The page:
Affiliate Disclosure
If you buy through our links, we may get a commission. Read our ethics policy.

Mystery over for Google's Glass barges as Maine ship sold for scrap

Google's low cost, super-sized floating retail strategy being assembled on a barge. | Photo: Daniel Eran Dilger

Google's plan for a series of floating showrooms that would help consumers get to know — and, ultimately, purchase — its new Glass wearable platform appears to have sunk, as its East Coast constituent looks to be headed for a Maine scrapyard.

A Google-owned barge located in Portland, Maine, has been towed to a scrapyard in South Portland, according to the Portland Press Herald. The barge's upper-deck structure of cargo containers will reportedly be disassembled and sold as scrap before the barge itself is sent on to a new buyer.

"Bummer," Portland spokeswoman Jessica Grondin told the publication when asked about the barge's ignominious end. "I was hoping for something to come from this. Everybody was waiting to see what was actually going on."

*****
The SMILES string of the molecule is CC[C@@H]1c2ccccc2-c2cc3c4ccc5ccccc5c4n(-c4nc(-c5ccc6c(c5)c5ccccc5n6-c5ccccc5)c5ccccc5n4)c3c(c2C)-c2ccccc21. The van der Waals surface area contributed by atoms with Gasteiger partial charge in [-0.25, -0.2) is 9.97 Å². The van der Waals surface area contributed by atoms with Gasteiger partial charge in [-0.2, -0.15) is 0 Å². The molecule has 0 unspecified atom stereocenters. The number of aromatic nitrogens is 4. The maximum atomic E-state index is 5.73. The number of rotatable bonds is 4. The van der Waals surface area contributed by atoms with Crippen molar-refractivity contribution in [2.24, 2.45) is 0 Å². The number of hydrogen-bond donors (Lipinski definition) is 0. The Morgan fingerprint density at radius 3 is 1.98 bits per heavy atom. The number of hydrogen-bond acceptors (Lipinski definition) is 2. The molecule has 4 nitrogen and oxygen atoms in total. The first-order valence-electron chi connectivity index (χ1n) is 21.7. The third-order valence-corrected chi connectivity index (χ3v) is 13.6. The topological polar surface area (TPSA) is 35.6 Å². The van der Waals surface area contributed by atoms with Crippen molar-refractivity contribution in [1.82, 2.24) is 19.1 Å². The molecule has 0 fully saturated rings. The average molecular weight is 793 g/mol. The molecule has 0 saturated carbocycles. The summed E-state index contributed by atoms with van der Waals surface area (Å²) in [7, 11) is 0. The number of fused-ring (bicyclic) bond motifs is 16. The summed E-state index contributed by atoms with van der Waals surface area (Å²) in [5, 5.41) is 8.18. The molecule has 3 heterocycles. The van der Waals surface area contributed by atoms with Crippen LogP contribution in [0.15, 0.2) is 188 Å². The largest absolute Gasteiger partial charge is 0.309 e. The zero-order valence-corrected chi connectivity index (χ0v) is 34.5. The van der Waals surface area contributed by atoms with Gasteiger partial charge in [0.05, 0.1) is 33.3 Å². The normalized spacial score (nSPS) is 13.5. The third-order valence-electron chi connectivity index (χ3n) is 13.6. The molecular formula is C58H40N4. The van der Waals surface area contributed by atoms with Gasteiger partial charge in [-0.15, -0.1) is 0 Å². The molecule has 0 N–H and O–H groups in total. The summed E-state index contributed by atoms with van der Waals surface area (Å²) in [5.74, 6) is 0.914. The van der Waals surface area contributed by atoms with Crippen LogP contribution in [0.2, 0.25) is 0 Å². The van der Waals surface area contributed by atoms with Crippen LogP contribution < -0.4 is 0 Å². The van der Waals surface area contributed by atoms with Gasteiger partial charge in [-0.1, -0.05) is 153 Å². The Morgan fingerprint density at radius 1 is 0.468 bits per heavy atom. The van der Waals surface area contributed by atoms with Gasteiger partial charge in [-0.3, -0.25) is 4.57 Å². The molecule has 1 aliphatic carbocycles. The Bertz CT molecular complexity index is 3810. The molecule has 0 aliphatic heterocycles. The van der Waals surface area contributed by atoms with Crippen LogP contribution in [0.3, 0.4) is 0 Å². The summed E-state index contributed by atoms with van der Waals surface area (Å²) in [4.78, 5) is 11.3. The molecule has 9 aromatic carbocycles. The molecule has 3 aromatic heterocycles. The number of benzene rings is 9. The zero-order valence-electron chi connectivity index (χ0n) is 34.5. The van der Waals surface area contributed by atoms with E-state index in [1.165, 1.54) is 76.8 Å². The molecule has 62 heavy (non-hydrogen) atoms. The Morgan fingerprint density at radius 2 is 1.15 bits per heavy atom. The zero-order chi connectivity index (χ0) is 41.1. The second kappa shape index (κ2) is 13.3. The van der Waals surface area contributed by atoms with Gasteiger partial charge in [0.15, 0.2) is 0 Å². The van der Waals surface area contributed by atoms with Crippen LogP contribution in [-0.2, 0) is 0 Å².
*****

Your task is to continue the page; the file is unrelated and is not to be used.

Google's barges first became the subjects of speculation last October, when the multi-story structures were first spotted and connected to the search giant. Some believed them to be floating data centers, though they later turned out to be designed as showrooms for Google's new wearable projects.

Construction was forced to a halt in March of this year after Google failed to obtain the proper permits from the San Francisco Bay Conservation and Development Commission. It is unclear to what degree those legal quandaries affected the Maine barge, as its San Francisco sibling remains docked in the harbor.